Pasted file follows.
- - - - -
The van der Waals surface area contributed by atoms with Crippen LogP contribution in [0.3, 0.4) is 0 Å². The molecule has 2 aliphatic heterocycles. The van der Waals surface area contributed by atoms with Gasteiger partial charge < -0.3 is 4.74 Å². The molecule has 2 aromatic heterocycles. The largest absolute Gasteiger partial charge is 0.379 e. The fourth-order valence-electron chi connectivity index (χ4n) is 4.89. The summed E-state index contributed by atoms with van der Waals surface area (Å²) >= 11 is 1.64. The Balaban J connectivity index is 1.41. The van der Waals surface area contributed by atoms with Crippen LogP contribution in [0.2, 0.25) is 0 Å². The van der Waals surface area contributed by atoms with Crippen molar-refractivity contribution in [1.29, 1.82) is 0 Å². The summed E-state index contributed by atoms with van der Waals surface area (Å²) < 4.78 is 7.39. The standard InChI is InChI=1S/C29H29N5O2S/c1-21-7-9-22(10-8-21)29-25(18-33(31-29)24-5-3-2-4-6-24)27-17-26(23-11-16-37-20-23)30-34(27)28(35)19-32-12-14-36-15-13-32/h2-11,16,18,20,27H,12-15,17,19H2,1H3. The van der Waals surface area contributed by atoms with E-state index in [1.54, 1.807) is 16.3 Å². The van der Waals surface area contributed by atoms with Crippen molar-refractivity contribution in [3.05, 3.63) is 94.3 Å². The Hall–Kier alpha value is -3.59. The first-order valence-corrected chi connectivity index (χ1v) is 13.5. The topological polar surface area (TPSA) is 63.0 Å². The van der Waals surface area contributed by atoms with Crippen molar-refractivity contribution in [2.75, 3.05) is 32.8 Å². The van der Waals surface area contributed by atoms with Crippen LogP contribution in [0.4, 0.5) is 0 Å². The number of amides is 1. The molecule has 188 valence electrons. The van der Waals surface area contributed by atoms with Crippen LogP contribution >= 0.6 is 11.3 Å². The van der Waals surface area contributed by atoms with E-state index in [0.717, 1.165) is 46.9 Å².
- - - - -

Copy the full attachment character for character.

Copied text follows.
The van der Waals surface area contributed by atoms with Crippen LogP contribution in [0.3, 0.4) is 0 Å². The molecule has 2 aliphatic heterocycles. The van der Waals surface area contributed by atoms with Gasteiger partial charge < -0.3 is 4.74 Å². The molecule has 2 aromatic heterocycles. The largest absolute Gasteiger partial charge is 0.379 e. The fourth-order valence-electron chi connectivity index (χ4n) is 4.89. The summed E-state index contributed by atoms with van der Waals surface area (Å²) >= 11 is 1.64. The Balaban J connectivity index is 1.41. The van der Waals surface area contributed by atoms with Crippen LogP contribution in [0.2, 0.25) is 0 Å². The van der Waals surface area contributed by atoms with Crippen molar-refractivity contribution in [1.29, 1.82) is 0 Å². The summed E-state index contributed by atoms with van der Waals surface area (Å²) < 4.78 is 7.39. The standard InChI is InChI=1S/C29H29N5O2S/c1-21-7-9-22(10-8-21)29-25(18-33(31-29)24-5-3-2-4-6-24)27-17-26(23-11-16-37-20-23)30-34(27)28(35)19-32-12-14-36-15-13-32/h2-11,16,18,20,27H,12-15,17,19H2,1H3. The van der Waals surface area contributed by atoms with E-state index in [1.54, 1.807) is 16.3 Å². The van der Waals surface area contributed by atoms with Crippen molar-refractivity contribution in [3.05, 3.63) is 94.3 Å². The Hall–Kier alpha value is -3.59. The first-order valence-corrected chi connectivity index (χ1v) is 13.5. The topological polar surface area (TPSA) is 63.0 Å². The van der Waals surface area contributed by atoms with Crippen molar-refractivity contribution in [2.75, 3.05) is 32.8 Å². The van der Waals surface area contributed by atoms with Crippen LogP contribution in [0.4, 0.5) is 0 Å². The number of amides is 1. The molecule has 188 valence electrons. The van der Waals surface area contributed by atoms with Crippen LogP contribution >= 0.6 is 11.3 Å². The van der Waals surface area contributed by atoms with E-state index in [0.717, 1.165) is 46.9 Å².